In 1998, MIT’s Comparative Media Studies program held the first Media in Transition (MiT) conference and inaugurated a related book series. Research from that first MiT conference appeared in Democracy and New Media, Jenkins & Thorburn, eds., (MIT Press, 2003). Now, twenty years later, we are organizing the 10th iteration of the event. Much has changed over these two decades, but the theme “democracy and digital media” is as urgent as ever. Twenty years ago there was no Facebook, Twitter, or Netflix. iPhones and Samsung Galaxies had not yet hit the shelves. And Siri and Alexa were still in development. Since 1998, media have undergone major transition. We have witnessed a shift from Napster to Spotify, from Web 1.0 to 2.0, from CU-SeeMe to Twitch TV, and beyond. We have experienced the rise of social media, civic media, algorithmic cultures, and have seen ever greater concentration of media ownership. The events of 9/11 catalyzed intensified state surveillance and privatized security using various media technologies. Undergirding these shifts have been major transformations in global media infrastructure, the platformization of the Internet, and the ubiquity of the mobile phone.
In the US, we also have seen changes in the news ecosystem with the likes of ProPublica and community engagement journalism. At the same time, public trust in media has dropped from 55% in 1998 to 32% in 2016, according to a Pew report. For better and worse, a growth of interest in media ritual and a decline in the more familiar transmission paradigm is underway. Given such changes, concepts of participation, trust, and democracy are increasingly fraught and have been powerfully repositioned. How will our news media look and sound in the next decade? What can we learn from news media of the past? What can international perspectives reveal about the variability and plasticity of media landscapes? How are non-traditional sources of learning, knowledge production, and participation reshaping civic spheres?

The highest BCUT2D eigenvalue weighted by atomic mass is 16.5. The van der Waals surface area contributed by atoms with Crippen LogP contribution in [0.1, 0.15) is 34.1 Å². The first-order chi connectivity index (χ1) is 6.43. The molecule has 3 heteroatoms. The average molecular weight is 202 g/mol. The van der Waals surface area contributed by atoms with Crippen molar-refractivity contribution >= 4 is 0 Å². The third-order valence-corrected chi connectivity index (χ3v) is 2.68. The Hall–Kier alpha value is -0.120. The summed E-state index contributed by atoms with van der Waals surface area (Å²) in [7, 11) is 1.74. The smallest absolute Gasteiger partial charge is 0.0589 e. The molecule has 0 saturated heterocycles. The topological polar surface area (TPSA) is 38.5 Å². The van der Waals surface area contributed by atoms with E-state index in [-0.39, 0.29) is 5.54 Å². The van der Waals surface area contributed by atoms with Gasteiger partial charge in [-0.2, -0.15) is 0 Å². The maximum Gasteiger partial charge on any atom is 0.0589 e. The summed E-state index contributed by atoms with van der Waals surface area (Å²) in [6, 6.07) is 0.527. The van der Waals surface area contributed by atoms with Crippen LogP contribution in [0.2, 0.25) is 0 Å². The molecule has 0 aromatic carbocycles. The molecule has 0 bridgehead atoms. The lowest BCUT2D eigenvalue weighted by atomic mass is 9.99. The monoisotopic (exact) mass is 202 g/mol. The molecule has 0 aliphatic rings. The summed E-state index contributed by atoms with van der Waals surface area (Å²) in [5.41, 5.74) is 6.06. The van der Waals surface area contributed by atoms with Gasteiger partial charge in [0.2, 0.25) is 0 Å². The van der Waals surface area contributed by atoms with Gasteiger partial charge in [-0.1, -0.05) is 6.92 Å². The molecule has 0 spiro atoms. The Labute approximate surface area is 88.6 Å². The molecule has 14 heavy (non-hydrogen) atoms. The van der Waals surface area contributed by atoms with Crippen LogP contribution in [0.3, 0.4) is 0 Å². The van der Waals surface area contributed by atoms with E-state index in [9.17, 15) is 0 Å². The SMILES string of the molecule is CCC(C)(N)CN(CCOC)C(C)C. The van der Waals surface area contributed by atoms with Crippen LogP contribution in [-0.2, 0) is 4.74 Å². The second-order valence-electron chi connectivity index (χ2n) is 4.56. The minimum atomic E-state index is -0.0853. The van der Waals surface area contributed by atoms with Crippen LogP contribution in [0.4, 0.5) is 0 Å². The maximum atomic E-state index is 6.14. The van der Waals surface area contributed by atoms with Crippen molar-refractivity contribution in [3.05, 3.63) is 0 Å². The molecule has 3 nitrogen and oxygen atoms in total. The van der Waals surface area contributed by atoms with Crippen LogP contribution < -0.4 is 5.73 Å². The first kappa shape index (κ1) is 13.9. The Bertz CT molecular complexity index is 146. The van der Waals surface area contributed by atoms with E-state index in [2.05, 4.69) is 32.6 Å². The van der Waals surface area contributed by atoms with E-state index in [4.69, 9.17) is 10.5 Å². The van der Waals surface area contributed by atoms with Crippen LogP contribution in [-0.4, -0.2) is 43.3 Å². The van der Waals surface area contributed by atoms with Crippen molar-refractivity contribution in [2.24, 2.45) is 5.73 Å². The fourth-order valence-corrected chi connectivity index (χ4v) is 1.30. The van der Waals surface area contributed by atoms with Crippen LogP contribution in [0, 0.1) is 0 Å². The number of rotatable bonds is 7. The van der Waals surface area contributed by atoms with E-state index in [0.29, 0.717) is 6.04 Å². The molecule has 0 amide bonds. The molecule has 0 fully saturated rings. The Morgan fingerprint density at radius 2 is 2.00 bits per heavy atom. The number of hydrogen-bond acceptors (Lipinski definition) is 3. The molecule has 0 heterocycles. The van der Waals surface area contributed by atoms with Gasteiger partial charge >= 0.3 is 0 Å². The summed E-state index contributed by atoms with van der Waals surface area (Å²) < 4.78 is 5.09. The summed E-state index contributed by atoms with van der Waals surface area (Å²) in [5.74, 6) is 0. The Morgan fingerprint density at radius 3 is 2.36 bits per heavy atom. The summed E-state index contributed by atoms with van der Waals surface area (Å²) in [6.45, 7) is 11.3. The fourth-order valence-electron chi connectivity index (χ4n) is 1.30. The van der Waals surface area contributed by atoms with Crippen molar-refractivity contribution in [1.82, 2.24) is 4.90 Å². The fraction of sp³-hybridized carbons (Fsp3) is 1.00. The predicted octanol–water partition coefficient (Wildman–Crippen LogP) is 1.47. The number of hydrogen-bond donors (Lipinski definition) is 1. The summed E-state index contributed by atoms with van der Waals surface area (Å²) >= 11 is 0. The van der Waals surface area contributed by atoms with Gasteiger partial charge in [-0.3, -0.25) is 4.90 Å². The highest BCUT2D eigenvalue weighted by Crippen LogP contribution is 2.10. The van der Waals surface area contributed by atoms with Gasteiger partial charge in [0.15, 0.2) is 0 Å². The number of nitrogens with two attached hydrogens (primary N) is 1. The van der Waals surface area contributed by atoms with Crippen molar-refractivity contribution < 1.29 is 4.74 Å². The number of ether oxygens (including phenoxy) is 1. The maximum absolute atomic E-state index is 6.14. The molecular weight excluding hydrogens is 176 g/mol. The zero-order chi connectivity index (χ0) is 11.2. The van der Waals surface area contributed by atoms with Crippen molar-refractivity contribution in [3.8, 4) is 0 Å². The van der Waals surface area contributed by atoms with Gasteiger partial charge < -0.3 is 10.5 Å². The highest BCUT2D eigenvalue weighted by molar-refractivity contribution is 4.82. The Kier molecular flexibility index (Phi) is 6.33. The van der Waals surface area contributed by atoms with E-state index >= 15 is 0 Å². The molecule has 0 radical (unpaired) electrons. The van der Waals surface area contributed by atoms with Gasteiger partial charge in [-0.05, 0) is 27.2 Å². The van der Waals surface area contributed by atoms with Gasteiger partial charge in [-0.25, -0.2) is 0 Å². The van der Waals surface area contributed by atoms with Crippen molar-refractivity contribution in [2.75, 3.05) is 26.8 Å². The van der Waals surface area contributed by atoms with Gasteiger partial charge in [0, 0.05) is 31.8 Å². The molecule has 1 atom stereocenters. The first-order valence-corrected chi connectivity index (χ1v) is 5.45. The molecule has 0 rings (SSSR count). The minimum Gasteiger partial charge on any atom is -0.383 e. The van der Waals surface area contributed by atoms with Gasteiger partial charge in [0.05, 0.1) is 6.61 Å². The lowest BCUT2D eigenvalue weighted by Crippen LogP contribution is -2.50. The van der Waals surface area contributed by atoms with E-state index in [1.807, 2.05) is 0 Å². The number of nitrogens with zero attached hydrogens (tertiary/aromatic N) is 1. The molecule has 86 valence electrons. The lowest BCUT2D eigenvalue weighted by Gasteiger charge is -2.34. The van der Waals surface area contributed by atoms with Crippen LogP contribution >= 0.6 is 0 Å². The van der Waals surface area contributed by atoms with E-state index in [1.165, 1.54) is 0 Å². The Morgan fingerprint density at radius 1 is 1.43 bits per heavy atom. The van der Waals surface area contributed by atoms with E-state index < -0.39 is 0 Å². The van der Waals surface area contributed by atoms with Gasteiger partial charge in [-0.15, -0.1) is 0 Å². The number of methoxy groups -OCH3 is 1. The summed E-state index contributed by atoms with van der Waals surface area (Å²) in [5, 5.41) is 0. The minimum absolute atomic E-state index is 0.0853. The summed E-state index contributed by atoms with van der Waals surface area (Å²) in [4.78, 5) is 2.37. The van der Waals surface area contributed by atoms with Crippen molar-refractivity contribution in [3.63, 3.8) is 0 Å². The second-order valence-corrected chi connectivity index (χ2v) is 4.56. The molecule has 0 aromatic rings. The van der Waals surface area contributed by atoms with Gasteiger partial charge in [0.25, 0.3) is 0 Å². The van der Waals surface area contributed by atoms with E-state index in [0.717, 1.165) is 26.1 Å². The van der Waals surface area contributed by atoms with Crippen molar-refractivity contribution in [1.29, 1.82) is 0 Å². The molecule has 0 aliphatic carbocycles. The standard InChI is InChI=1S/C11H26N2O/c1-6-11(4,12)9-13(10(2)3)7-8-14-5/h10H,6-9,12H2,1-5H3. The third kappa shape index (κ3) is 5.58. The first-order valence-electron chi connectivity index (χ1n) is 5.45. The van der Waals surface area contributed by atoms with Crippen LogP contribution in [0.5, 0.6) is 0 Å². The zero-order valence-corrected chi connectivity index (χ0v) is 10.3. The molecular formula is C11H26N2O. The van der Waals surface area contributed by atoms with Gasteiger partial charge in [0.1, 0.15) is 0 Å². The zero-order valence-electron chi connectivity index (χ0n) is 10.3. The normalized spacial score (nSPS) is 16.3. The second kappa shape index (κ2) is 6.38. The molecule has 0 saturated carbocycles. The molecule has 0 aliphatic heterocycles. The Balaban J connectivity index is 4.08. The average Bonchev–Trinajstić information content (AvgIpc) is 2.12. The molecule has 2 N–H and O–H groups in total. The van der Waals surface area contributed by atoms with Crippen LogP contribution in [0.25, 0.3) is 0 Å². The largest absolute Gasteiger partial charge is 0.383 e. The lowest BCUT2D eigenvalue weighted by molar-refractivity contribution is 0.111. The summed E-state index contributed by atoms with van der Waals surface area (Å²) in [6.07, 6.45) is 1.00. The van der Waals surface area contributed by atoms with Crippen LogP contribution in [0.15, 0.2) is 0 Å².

We are interested in how these issues play out across media, whether as represented in television series and films, or enacted in rule set and player interactions in games, or enabled in community media, music, social media, and talk radio. We welcome research that considers these issues in public media and commercial media, with individual users and collective stakeholders, across media infrastructures and media texts, and embedded in various historical eras or cultural settings.